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“The Greatest Thrill I Get is When I Hear a Criminal Say, ‘Yes, I Did it’”: Race and the Third Degree in New Orleans, 1920–1945


On May 11, 1938, two New Orleans policemen entered the Astoria Restaurant, marched to the kitchen, and approached Loyd D. T. Washington, a 41-year-old African American cook. They informed Washington that they would be taking him to the First Precinct station for questioning, although they assured the cook that he need not change his clothes and “should be right back” to the “Negro restaurant,” where he had worked for 3 years. Immediately after arriving at the station house, police officers “surrounded” Washington, showed him a photograph of a man, and announced that he had killed a white man in Yazoo City, Mississippi, 20 years earlier. When Washington insisted that he did not know the man in the photograph, that he had never been to (or even heard of) Yazoo City, and that he had been in the army at the time of the murder, the law enforcers confined him in a cell, although they had no warrant for his arrest and did not charge him with any crime. The following day, a detective brought him to the “show-up room” in the precinct house, where he continued the interrogation and, according to Washington, “tried to make me sign papers stating that I had killed a white man” in Mississippi. As every African American New Orleanian knew, the show-up (or line-up) room was the setting where detectives tortured suspects and extracted confessions. “You know you killed him, Nigger,” the detective roared. Washington, however, refused to confess, and the detective began punching him in the face, knocking out five of his teeth. After Washington crumbled to the floor, the detective repeatedly kicked him and broke one of his ribs. The beating continued for an hour, until other policemen restrained the detective, saying “give him a chance to confess and if he doesn't you may start again.” But Washington did not confess, and the violent interrogation began anew. A short time later, another police officer interrupted the detective, telling him “do not kill this man in here, after all he is wanted in Yazoo City.” Bloodied and writhing in pain, Washington asked to contact his family, but the request was ignored. Because he had not been formally charged with a crime, New Orleans law enforcers believed that Washington had no constitutional protection again self-incrimination or coercive interrogation and no right to an arraignment or bail, and they had no obligation to contact his relatives or to provide medical care for him.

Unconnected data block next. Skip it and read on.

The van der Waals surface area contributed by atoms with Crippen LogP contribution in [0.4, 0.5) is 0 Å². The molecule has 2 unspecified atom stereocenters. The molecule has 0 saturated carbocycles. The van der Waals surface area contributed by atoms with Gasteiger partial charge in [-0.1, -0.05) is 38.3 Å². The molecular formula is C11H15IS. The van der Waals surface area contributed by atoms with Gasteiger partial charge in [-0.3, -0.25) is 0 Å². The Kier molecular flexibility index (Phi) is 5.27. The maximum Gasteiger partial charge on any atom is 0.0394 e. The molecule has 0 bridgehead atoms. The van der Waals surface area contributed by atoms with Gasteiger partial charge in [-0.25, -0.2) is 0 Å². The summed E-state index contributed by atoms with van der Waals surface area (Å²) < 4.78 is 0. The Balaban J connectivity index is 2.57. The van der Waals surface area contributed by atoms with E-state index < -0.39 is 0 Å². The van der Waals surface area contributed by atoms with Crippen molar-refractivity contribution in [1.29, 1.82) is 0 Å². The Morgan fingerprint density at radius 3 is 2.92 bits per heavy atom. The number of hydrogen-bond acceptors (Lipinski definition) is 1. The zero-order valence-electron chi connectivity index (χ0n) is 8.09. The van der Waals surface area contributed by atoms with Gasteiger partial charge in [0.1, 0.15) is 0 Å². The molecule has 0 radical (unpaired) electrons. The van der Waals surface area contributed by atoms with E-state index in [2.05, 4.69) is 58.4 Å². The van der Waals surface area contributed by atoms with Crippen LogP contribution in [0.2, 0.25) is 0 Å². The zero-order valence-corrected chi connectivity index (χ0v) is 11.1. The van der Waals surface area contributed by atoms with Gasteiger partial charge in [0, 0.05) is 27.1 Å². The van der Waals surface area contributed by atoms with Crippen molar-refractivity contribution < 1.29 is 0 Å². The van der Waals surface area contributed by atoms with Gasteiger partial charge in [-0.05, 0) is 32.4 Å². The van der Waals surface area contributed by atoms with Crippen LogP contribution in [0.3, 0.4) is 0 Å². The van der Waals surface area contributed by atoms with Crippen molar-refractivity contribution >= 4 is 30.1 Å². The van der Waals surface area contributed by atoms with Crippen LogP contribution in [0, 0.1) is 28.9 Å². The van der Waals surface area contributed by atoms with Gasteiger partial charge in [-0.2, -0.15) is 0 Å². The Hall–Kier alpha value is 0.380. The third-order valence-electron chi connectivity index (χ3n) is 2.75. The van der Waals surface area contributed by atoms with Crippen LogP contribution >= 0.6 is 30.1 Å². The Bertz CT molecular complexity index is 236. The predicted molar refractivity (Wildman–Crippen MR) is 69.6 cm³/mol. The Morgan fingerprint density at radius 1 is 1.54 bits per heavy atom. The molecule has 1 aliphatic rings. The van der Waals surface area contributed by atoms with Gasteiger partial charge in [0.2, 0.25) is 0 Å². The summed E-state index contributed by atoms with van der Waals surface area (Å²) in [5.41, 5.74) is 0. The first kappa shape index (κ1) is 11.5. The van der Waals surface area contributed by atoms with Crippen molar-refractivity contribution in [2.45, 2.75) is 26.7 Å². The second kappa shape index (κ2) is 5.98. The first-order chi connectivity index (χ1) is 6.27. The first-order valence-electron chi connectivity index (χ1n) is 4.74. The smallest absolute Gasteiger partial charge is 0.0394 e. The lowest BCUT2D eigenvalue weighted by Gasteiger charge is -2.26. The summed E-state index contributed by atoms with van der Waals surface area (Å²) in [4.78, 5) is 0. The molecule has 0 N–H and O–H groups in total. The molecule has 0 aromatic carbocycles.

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This list contains references from the content that can be linked to their source. For a full set of references and notes please see the PDF or HTML where available.

Muhammad , “Where Did All the White Criminals Go?: Reconfiguring Race and Crime on the Road to Mass Incarceration,” Souls 13 (2011): 7290

Jeffrey S. Adler , “Less Crime, More Punishment: Violence, Race, and Criminal Justice in Early Twentieth-Century America,” Journal of American History 102 (2015): 4344

Edgar W. Camp , Andrew A. Bruce , and Oscar Hallam , “Report of Committee on Lawless Enforcement of Law” (made to the Section of Criminal Law and Criminology of the American Bar Association, Chicago, 1930), American Journal of Police Science 1 (1930): 581

Nachman Ben-Yehuda , “The Sociology of Moral Panics: Toward a New Synthesis,” Sociological Quarterly 27 (1986): 495513

Sam B. Warner and Henry B. Cabot , “Changes in the Administration of Criminal Justice During the Past Fifty Years,” Harvard Law Review 50 (1937): 594

Michael J. Klarman , “Is the Supreme Court Sometimes Irrelevant? Race and the Southern Criminal Justice System,” Journal of American History 89 (2002): 121

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Law and History Review
  • ISSN: 0738-2480
  • EISSN: 1939-9022
  • URL: /core/journals/law-and-history-review
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